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The story “The Pinapple and the Hare” by Daniel Pinkwater made the rounds the past week for being part of a perplexing section of the 8th Grade NY State ELA exam this year. NPR covered some points in Eyder Peralta’s article “The Pinapple and the Hare: Can You Answer Two Bizarre State Exam Questions?” The idea that state exam questions can be confusing is not a new concept: a postmodernist would have a field day deconstructing exams and finding reams of meaning-making banana peels (and headaches).

Instead I draw my focus to the amusing op-ed Pinkwater penned for the NY Daily News, “Pinapple Idiots! Who Knew My Book Would Be Used for the World’s Dumbest Test Question?” He comments on the use of his nonsense work, “On the test, the story makes even less sense, (less sense than nonsense? Yes! I wouldn’t have thought it was possible), and then . . . get ready . . . there are multiple choice questions the kids are supposed to answer.Well, if a thing is absolutely illogical and meaningless, it’s not possible to ask questions like, “Which animal in the story was the most wise? Choose (a), (b), (c), (d), etc.” And, “Why did the animals eat the pineapple?”

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I was thrown off balance when a Head of Middle School showed me a neatly laminated 3′ x 2′ poster that may or may not have been titled “The Writing Process” and asked me for my thoughts. The reason I forget is significant: the poster was forgettable- not the least bit sticky. Well I lied, I remember the green border and the green tiger separated with its own palatial blank white territory. They had nothing to do with the writing process.

He said the school was standardizing the writing process and would be hanging these posters in all the classrooms. I’m not sure who designed the poster, but I don’t think it was a writer. My mind streamed with improvements that could be made-

Problems with the Poster

  • There are not always  5 steps (brainstorm, outline, draft, edit, final composition) in the writing process
  • People use different processes
  • The process is not linear and neat like a list
  • Lacked relevant and inspiring visuals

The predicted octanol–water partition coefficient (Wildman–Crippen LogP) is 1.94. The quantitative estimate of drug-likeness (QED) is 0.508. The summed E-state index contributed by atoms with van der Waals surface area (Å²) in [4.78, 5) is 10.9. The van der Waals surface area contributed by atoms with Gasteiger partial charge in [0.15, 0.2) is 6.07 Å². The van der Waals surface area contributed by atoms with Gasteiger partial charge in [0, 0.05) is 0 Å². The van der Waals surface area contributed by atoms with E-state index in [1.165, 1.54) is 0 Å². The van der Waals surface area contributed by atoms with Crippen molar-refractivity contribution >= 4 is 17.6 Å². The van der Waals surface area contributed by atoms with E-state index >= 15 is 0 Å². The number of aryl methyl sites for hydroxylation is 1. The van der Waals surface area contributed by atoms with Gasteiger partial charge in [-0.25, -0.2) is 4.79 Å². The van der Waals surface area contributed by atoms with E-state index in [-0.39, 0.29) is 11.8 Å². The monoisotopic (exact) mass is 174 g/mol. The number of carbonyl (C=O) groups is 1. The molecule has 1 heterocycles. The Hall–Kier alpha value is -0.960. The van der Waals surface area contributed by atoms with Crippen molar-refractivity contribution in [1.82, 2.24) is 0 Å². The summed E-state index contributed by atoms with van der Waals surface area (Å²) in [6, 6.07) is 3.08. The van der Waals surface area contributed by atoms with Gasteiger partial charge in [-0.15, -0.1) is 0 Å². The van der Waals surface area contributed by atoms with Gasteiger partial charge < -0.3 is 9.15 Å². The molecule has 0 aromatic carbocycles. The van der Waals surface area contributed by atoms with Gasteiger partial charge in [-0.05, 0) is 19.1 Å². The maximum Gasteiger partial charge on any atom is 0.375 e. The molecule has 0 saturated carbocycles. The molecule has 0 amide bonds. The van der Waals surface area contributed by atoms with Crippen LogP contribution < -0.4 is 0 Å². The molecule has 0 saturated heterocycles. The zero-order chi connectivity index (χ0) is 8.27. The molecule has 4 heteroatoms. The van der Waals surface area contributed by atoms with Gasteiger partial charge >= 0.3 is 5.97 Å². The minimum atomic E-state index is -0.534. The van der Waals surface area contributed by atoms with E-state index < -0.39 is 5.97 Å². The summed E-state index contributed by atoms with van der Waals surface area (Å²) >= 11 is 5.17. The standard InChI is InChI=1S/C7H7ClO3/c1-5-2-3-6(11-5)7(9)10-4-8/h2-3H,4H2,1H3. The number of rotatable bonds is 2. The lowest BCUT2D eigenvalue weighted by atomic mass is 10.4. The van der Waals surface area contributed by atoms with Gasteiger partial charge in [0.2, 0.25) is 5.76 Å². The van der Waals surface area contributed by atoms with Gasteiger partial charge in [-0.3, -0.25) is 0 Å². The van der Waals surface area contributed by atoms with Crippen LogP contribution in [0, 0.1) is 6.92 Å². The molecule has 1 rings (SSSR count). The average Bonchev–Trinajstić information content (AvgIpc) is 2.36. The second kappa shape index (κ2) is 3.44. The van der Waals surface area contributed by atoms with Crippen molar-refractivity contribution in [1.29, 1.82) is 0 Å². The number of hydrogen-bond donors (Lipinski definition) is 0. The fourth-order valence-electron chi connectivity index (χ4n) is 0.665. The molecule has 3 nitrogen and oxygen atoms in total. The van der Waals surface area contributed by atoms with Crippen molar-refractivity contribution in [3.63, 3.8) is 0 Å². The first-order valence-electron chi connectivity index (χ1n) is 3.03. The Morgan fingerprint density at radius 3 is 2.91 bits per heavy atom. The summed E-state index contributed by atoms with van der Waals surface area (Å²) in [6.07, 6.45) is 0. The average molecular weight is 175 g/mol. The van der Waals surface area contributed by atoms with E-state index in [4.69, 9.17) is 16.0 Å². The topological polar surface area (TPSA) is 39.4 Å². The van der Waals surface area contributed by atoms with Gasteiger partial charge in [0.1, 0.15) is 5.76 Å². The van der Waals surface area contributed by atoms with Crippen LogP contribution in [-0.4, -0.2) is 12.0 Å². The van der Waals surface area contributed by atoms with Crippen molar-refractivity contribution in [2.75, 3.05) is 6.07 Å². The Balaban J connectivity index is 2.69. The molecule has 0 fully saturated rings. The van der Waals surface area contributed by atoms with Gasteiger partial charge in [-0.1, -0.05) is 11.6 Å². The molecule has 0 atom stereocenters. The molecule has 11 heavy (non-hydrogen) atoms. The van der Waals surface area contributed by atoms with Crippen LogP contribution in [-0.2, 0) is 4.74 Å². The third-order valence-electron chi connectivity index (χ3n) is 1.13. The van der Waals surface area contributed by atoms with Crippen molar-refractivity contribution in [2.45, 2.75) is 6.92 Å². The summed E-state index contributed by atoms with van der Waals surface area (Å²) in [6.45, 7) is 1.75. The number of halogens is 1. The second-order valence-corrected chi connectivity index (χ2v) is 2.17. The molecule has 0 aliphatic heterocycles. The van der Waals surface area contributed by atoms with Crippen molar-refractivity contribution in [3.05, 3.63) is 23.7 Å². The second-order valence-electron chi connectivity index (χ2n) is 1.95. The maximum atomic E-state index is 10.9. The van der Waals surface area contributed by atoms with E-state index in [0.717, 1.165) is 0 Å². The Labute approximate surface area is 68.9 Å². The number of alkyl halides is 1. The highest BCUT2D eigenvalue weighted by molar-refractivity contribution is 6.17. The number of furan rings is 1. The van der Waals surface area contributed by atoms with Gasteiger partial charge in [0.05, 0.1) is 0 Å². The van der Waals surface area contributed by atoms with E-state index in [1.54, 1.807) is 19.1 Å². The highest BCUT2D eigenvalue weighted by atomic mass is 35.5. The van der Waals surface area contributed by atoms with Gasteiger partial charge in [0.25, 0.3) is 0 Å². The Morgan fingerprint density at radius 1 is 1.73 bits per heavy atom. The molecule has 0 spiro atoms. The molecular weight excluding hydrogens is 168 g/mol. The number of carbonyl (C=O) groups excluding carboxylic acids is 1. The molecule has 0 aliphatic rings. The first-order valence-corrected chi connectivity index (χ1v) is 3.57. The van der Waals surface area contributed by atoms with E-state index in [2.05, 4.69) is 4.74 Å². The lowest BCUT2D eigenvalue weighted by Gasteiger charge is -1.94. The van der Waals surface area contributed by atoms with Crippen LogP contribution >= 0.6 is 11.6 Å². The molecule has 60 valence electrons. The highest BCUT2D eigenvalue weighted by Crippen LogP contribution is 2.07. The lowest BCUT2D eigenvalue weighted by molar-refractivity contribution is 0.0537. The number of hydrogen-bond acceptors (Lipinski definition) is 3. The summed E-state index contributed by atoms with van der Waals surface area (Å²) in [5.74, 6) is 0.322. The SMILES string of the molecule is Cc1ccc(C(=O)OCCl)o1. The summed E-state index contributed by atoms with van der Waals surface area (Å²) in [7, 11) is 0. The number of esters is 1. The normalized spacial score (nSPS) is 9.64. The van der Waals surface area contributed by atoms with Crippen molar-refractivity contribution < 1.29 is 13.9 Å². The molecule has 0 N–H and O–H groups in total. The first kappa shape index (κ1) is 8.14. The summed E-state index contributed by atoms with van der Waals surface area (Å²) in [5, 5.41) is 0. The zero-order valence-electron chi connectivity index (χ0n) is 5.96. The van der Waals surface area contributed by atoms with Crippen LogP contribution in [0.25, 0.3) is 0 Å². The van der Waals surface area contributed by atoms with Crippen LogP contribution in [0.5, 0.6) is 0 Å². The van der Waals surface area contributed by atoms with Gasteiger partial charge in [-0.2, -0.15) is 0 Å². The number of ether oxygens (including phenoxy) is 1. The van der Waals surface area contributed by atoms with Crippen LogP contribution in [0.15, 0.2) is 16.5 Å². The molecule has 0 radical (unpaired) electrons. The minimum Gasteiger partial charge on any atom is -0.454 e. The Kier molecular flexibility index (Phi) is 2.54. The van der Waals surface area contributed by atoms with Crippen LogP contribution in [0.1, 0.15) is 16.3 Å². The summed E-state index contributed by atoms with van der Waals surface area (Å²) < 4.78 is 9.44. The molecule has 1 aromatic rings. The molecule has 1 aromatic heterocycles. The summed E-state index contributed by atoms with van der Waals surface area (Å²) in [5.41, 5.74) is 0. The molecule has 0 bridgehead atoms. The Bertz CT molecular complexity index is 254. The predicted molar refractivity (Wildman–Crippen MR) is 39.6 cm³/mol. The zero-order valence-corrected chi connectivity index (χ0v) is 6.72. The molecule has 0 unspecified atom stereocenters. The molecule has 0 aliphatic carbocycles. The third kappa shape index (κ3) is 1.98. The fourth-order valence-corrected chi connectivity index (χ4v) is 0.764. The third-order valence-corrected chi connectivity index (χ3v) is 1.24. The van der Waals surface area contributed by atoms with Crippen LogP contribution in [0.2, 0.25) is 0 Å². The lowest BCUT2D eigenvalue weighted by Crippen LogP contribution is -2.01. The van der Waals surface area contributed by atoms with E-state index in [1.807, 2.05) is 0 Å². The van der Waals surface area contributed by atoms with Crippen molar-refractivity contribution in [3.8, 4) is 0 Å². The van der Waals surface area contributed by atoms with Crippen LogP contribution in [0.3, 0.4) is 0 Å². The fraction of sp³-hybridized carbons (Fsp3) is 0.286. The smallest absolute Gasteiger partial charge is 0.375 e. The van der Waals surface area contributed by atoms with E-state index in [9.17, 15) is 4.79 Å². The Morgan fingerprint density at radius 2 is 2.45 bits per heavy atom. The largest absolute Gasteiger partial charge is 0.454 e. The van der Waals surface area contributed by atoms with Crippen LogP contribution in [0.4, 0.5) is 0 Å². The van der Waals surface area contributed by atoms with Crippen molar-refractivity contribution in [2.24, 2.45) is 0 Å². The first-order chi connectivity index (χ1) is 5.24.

• Font all the same style and color, nothing pops
  • A poster does not teach a person to write
  • It wasn’t student-centered and created

Improvements

  • Create a project for students, perhaps a unit “Writing Processes”
  • Students research writing processes, e.g., writing processes used by favorite or notable author; writing processes used by self and friends; improvements they would make, and present to class and perhaps school
  • Create a board in the classroom for Writing Tools and Processes, students can post and organize ideas
  • Address the writing processes they used for this project and how they figured out how to do it, e.g., trial and error, experience, tips, Internet, books, teacher, friends, parents

This song and video are wonderful. uplifting. insightful. life-

ankraut; http://www.flickr.com/photos/ankraut/538294558/; Polluted Water at Dakshinkali Temple

“Unsafe water kills more people than war, Ban says on World Day“, UN News Centre

“Every day around the world, 2 million tons of sewage and industrial and agricultural waste are poured in the earth’s waters, while one child under the age of five dies every 20 seconds from water-related diseases, according to the UN Environment Programme (UNEP).”

“World Water Day Focus on Global Sewage Flood”, National Geographic

“There are few places where this is more clear than in Nairobi’s slums. On a rainy day in Kibera—one of the world’s largest unofficial settlements, or shantytowns—you are ankle deep in a soupy, earthy smelling mess of red mud, human waste, and plastic shreds.”

Where would you rather read a book, eat lunch, socialize, and think?

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"Empty shelves in the fiction section at the Donnell" by Salim Virji, http://www.flickr.com/photos/salim/2351214894/

A School without a library: Cushing Academy.

David Abel’s article “Welcome to the library. Say goodbye to the books” discusses the groundbreaking phenomenon of a school that has destroyed its library and built a posh technologically-equipped “learning center” (computers, electronic readers, flat screens.)

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